Why is salt used to ferment?
Salt has many functions in the fermentation process of vegetables.
First, salt pulls out water and some nutrients from the vegetables. By enveloping the vegetable(s) in this salty brine, the salt creates an anaerobic environment, i.e., an environment without air/oxygen, which is needed for the anaerobic, lactic-acid fermenting bacteria do do their work.
Second, the right amount of salt helps preserve the food. Salt inhibits the growth of spoilage and undesirable bacteria, yeasts, and molds while creating an ideal environment for the proper sequence of lactic-acid-creating bacteria, which feel at home at high salt concentrations. These lactic acid bacteria eat the carbohydrates in the vegetable, and create lactic acid, which lowers the pH of the solution, further helping to preserve the food from unwanted, higher-pH-loving bacteria.
Third, salt helps preserve the crispiness and flavor of the food. Salt does this by helping to delay the natural enzymatic activity in the plant tissue that breaks the tissue down and softens it.
Can I remove some of the saltiness?
If a naturally fermented food is too salty for your taste, you can remove some of the saltiness by rinsing the food under luke warm tap water. If it is still too salty, try soaking the food in luke warm water for about 15 minutes, stirring occasionally. Salt will be drawn out to the fresh water, until an equilibrium is reached. If still too salty, drain off the water, and add new water, repeating the process.
What type of salt do you use?
I use pickling salt. It is pure salt, i.e., sodium chloride (NaCl), without added iodine or anti-caking/anti-clumping chemicals, such as calcium silicate, that you would find in table salt. If you want to learn more about the gourmet salt craze (e.g., pink salt) and salt generally, check out the Info piece, Salt: Diet and Health Issues.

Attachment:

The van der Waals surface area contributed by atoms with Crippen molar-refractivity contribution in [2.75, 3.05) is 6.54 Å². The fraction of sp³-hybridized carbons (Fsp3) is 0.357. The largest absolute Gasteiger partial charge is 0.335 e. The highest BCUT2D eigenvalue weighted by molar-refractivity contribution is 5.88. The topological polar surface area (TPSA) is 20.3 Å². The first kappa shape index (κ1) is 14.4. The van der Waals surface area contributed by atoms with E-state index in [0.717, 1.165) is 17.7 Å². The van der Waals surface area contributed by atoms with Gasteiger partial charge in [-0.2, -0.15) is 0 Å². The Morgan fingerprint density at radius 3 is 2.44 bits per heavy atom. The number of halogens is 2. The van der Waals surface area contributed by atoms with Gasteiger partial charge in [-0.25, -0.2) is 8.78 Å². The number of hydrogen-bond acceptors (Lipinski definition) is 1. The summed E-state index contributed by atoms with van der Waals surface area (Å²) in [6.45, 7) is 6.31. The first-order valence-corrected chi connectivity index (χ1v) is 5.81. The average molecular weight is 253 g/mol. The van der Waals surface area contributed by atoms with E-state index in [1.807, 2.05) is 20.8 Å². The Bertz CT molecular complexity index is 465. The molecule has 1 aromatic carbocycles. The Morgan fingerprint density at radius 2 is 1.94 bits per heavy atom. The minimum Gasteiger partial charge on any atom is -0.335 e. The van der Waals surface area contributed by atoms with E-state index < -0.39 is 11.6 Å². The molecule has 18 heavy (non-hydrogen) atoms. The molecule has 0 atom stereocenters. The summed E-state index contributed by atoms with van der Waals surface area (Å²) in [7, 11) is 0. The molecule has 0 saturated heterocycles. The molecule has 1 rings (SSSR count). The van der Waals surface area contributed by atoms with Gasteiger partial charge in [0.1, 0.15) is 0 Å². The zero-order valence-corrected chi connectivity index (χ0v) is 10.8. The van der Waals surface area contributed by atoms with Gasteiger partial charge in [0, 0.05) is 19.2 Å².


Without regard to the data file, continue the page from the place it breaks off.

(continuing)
Salt photo. Salt quote from Kurlansky's salt, a world history
Is salt healthy or unhealthy?
Like many nutrition and diet questions, the answer is: "Depends." Below are the key points on sodium and health. (Check out the post, Salt: Diet and Health Issues, for detailed info on the below points.)
1.) Sodium, which makes up salt, is critical for cellular function, and our survival, but we only need a certain amount.
2.) The studies on the health affects of excess salt intake are not entirely clear. The one consensus is in regards to who definitely benefits from eating less salt: people who already suffer from hypertension. Reduced salt intake does not seem to benefit those without hypertension, and some studies claim to show that eating very little or no salt seems to have its own adverse health issues.
3.) The main problem with the sodium issue is that we get most of our sodium from consuming processed food, factory farmed meats injected with chemical solutions of sodium phosphate, and heavily salted restaurant food. These "Frankenfoods" have had many nutrients and fiber removed, and are very high in added salt, sugar, and fat.
4.) We can greatly and healthily reduce sodium intake by eating more whole or minimally processed foods, and preparing real food at home. By doing so, we can judiciously use the salt shaker, and eat naturally-fermented foods without worrying about getting too much sodium.
5.) Eating real food--and more plants, specifically--gives us the added benefit of providing us with more potassium, which helps counteract damaging effects of sodium. (In addition, eating real foods provides us with many other nutrients and benefits that are lacking in processed foods. Indigestible carbs, e.g., fiber, is one such benefit in whole plant foods. Indigestible carbs are critical to our gut health, which means they are critical for our health. Read more here, in the post, Our Microbiota: Critical to Our Health.)